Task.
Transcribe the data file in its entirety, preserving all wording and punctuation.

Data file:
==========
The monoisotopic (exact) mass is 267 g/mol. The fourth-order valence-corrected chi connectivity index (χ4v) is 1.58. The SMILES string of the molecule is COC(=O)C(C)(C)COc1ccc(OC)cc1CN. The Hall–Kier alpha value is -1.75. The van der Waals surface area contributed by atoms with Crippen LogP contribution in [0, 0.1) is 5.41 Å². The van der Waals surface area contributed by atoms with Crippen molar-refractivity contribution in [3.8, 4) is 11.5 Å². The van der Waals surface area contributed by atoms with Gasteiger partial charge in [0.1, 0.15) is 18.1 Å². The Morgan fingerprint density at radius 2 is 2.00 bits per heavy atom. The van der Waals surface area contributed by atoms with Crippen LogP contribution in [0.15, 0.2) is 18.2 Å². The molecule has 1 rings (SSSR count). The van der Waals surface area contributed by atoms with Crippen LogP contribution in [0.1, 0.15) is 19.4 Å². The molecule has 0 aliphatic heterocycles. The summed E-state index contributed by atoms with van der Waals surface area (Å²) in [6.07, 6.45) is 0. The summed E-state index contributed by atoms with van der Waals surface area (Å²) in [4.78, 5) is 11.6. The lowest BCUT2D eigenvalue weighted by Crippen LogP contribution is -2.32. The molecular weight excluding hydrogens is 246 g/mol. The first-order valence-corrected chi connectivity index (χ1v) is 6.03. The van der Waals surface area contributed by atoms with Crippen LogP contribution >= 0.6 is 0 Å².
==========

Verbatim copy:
The monoisotopic (exact) mass is 267 g/mol. The fourth-order valence-corrected chi connectivity index (χ4v) is 1.58. The SMILES string of the molecule is COC(=O)C(C)(C)COc1ccc(OC)cc1CN. The Hall–Kier alpha value is -1.75. The van der Waals surface area contributed by atoms with Crippen LogP contribution in [0, 0.1) is 5.41 Å². The van der Waals surface area contributed by atoms with Crippen molar-refractivity contribution in [3.8, 4) is 11.5 Å². The van der Waals surface area contributed by atoms with Gasteiger partial charge in [0.1, 0.15) is 18.1 Å². The Morgan fingerprint density at radius 2 is 2.00 bits per heavy atom. The van der Waals surface area contributed by atoms with Crippen LogP contribution in [0.15, 0.2) is 18.2 Å². The molecule has 1 rings (SSSR count). The van der Waals surface area contributed by atoms with Crippen LogP contribution in [0.1, 0.15) is 19.4 Å². The molecule has 0 aliphatic heterocycles. The summed E-state index contributed by atoms with van der Waals surface area (Å²) in [6.07, 6.45) is 0. The summed E-state index contributed by atoms with van der Waals surface area (Å²) in [4.78, 5) is 11.6. The lowest BCUT2D eigenvalue weighted by Crippen LogP contribution is -2.32. The molecular weight excluding hydrogens is 246 g/mol. The first-order valence-corrected chi connectivity index (χ1v) is 6.03. The van der Waals surface area contributed by atoms with Crippen LogP contribution >= 0.6 is 0 Å².